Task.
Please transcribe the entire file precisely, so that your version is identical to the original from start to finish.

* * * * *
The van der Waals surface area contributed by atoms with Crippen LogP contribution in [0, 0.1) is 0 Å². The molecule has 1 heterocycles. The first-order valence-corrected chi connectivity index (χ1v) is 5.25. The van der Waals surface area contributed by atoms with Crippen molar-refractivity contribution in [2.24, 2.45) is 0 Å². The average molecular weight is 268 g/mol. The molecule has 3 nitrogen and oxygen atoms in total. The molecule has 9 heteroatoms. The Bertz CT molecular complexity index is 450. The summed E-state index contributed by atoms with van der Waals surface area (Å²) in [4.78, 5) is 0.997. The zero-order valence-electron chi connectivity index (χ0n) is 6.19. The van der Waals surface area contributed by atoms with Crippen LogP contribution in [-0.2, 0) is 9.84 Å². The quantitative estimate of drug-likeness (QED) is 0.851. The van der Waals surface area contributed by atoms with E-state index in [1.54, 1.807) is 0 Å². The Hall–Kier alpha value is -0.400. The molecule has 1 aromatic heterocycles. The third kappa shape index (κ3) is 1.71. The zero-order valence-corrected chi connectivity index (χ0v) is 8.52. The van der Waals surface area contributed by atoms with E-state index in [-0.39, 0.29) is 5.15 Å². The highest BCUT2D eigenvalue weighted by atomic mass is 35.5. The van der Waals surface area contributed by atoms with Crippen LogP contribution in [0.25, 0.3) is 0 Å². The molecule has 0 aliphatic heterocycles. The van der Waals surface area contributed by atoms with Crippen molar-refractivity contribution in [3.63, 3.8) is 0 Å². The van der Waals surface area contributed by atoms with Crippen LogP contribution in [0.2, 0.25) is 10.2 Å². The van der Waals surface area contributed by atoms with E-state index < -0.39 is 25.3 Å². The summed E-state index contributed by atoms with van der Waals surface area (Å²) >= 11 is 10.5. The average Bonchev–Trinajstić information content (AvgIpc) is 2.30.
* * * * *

The van der Waals surface area contributed by atoms with Crippen LogP contribution in [0, 0.1) is 0 Å². The molecule has 1 heterocycles. The first-order valence-corrected chi connectivity index (χ1v) is 5.25. The van der Waals surface area contributed by atoms with Crippen molar-refractivity contribution in [2.24, 2.45) is 0 Å². The average molecular weight is 268 g/mol. The molecule has 3 nitrogen and oxygen atoms in total. The molecule has 9 heteroatoms. The Bertz CT molecular complexity index is 450. The summed E-state index contributed by atoms with van der Waals surface area (Å²) in [4.78, 5) is 0.997. The zero-order valence-electron chi connectivity index (χ0n) is 6.19. The van der Waals surface area contributed by atoms with Crippen LogP contribution in [-0.2, 0) is 9.84 Å². The quantitative estimate of drug-likeness (QED) is 0.851. The van der Waals surface area contributed by atoms with E-state index in [1.54, 1.807) is 0 Å². The Hall–Kier alpha value is -0.400. The molecule has 1 aromatic heterocycles. The third kappa shape index (κ3) is 1.71. The zero-order valence-corrected chi connectivity index (χ0v) is 8.52. The van der Waals surface area contributed by atoms with E-state index in [-0.39, 0.29) is 5.15 Å². The highest BCUT2D eigenvalue weighted by atomic mass is 35.5. The van der Waals surface area contributed by atoms with Crippen LogP contribution in [0.25, 0.3) is 0 Å². The molecule has 0 aliphatic heterocycles. The van der Waals surface area contributed by atoms with Crippen molar-refractivity contribution in [3.63, 3.8) is 0 Å². The van der Waals surface area contributed by atoms with Crippen LogP contribution in [0.2, 0.25) is 10.2 Å². The van der Waals surface area contributed by atoms with E-state index < -0.39 is 25.3 Å². The summed E-state index contributed by atoms with van der Waals surface area (Å²) >= 11 is 10.5. The average Bonchev–Trinajstić information content (AvgIpc) is 2.30.